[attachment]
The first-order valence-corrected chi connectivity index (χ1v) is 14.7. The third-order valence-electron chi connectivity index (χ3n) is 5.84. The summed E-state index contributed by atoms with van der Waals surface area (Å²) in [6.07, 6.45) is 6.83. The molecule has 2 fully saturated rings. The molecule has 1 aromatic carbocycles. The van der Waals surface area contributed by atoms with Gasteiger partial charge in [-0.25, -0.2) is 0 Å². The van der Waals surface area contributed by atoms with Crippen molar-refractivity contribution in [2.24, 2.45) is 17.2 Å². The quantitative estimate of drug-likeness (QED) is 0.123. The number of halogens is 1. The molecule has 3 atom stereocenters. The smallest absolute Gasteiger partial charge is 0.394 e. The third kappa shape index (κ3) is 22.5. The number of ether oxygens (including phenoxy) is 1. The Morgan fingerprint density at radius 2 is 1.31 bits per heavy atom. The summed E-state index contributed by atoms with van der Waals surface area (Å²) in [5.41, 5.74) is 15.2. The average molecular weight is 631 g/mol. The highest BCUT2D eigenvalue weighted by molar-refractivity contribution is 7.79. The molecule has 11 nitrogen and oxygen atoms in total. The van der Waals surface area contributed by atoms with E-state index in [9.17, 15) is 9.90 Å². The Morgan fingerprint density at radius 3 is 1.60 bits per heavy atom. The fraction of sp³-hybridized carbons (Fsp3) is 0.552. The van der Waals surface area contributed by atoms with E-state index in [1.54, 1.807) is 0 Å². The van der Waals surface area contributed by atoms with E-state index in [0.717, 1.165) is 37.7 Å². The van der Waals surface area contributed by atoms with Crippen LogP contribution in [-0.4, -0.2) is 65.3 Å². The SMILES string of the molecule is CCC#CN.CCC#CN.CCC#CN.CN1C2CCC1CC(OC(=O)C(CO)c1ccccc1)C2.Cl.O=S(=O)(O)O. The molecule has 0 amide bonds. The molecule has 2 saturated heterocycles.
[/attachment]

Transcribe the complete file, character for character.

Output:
The first-order valence-corrected chi connectivity index (χ1v) is 14.7. The third-order valence-electron chi connectivity index (χ3n) is 5.84. The summed E-state index contributed by atoms with van der Waals surface area (Å²) in [6.07, 6.45) is 6.83. The molecule has 2 fully saturated rings. The molecule has 1 aromatic carbocycles. The van der Waals surface area contributed by atoms with Gasteiger partial charge in [-0.25, -0.2) is 0 Å². The van der Waals surface area contributed by atoms with Crippen molar-refractivity contribution in [2.24, 2.45) is 17.2 Å². The quantitative estimate of drug-likeness (QED) is 0.123. The number of halogens is 1. The molecule has 3 atom stereocenters. The smallest absolute Gasteiger partial charge is 0.394 e. The third kappa shape index (κ3) is 22.5. The number of ether oxygens (including phenoxy) is 1. The Morgan fingerprint density at radius 2 is 1.31 bits per heavy atom. The summed E-state index contributed by atoms with van der Waals surface area (Å²) in [5.41, 5.74) is 15.2. The average molecular weight is 631 g/mol. The highest BCUT2D eigenvalue weighted by molar-refractivity contribution is 7.79. The molecule has 11 nitrogen and oxygen atoms in total. The van der Waals surface area contributed by atoms with E-state index in [9.17, 15) is 9.90 Å². The Morgan fingerprint density at radius 3 is 1.60 bits per heavy atom. The fraction of sp³-hybridized carbons (Fsp3) is 0.552. The van der Waals surface area contributed by atoms with E-state index in [1.54, 1.807) is 0 Å². The van der Waals surface area contributed by atoms with E-state index in [0.717, 1.165) is 37.7 Å². The van der Waals surface area contributed by atoms with Crippen LogP contribution in [-0.4, -0.2) is 65.3 Å². The SMILES string of the molecule is CCC#CN.CCC#CN.CCC#CN.CN1C2CCC1CC(OC(=O)C(CO)c1ccccc1)C2.Cl.O=S(=O)(O)O. The molecule has 0 amide bonds. The molecule has 2 saturated heterocycles.